So, here is a rarity: a modern slasher that largely avoids the traps its contemporaries often fall into. Terrifier echoes the eighties classics when the violence was ridiculously over the top, and the antagonists had personalities distinct enough to make them equivalents to today’s superheroes. It was hard to take those movies too seriously, yet they were still suitably scary and macabrely entertaining, without going borderline snuff like many do today.
Terrifier’s seemingly straightforward plot is set during Halloween, with Tara and Dawn (Jenna Kannell and Catherine Corcoran) getting ready to head home from a party. On the way to the car, they encounter a silent clown whose behavior switches between being playful (albeit creepily so) to giving dead-eyed stares. As the clown’s actions grow increasingly bizarre, the girls head off to the car, only to find their tires slashed.
If the setup sounds like a slasher trope, it’s because it is, yet Terrifier is a stylish entry to the genre. Director Damien Leone has a background as a makeup artist, and he has put his talents well into use with Art the Clown (as his name is). The character looks downright demented.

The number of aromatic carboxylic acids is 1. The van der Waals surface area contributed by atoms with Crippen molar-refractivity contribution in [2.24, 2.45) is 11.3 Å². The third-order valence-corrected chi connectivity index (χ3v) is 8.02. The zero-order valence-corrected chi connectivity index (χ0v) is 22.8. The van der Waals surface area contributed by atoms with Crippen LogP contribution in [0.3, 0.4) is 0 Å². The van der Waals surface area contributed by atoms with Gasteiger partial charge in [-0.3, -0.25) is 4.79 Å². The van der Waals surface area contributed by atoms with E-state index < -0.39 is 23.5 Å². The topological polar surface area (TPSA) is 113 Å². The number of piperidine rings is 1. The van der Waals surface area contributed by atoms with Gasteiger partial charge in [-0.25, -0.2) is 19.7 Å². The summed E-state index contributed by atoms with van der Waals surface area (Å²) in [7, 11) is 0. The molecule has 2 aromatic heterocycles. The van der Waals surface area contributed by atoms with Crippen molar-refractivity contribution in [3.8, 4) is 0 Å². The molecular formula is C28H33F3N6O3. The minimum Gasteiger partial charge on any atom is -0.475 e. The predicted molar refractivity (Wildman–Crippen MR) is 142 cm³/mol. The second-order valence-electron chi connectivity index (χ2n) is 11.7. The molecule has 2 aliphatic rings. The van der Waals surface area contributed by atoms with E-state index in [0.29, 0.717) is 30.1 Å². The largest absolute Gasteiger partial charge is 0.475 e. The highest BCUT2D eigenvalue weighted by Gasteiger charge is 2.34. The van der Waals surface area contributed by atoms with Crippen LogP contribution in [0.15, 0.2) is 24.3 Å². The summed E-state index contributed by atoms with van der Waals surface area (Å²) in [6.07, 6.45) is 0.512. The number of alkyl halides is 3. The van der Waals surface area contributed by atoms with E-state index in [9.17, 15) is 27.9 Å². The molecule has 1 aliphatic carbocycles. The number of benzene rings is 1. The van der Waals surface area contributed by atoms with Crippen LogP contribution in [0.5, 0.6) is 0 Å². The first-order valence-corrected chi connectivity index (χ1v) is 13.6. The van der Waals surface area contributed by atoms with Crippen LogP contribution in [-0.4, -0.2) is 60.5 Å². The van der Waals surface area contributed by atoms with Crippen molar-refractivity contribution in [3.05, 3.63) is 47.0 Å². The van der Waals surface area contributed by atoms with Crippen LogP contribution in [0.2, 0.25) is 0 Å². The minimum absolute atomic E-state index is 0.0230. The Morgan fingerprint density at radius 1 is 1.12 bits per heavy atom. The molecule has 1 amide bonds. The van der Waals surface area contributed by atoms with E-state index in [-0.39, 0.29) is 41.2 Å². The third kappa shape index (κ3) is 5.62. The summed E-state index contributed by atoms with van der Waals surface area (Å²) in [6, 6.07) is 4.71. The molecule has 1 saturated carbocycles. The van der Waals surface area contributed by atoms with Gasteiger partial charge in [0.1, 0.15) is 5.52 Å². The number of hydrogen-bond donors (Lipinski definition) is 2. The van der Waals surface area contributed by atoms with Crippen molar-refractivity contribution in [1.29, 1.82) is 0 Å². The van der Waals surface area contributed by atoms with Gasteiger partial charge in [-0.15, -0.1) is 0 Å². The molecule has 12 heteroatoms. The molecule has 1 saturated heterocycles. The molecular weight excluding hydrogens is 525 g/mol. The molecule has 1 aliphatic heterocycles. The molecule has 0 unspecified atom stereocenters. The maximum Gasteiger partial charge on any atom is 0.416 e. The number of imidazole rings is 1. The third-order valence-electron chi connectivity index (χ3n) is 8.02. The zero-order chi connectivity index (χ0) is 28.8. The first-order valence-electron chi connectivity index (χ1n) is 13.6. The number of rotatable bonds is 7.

Visually, too, the movie is well executed. The apartment building where the brunt of the movie takes place is claustrophobically filmed. The narrow hallways and sharp corners are aesthetically similar to many Italian gialli, and particularly Dario Argento’s Deep Red looks to be an aesthetic reference point.
David Howard Thornton’s performance as Art is terrific. The actor is a trained mime, and he shows a natural comfort with a clown’s movements and mannerisms, giving the character a real menace. Art shows similarities to an early Freddy Krueger—macabrely funny, with just the right amount of ominousness thrown in—and Thornton channels his inner Robert England well.
It is too bad there is one scene in Terrifier that is unnecessarily cruel. One can claim that’s the nature of the slasher, but the best of the genre tend to go over the top to where it is hard to take it seriously. The scene in question (and you’ll know it when you see it) is a distraction from the many things that make this a good movie, which it really is, sitting at 73% certified fresh at Rotten Tomatoes. Not bad for a film that seemingly was designed not to be a mainstream hit.
Terrifier is a sequel, of sorts, to All Hallows Eve, an entertaining anthology film not unlike Tales from the Crypt. There was an actual sequel to it, too, but it was produced by a different team, and Art is not featured in it.
Images borrowed from IMDb.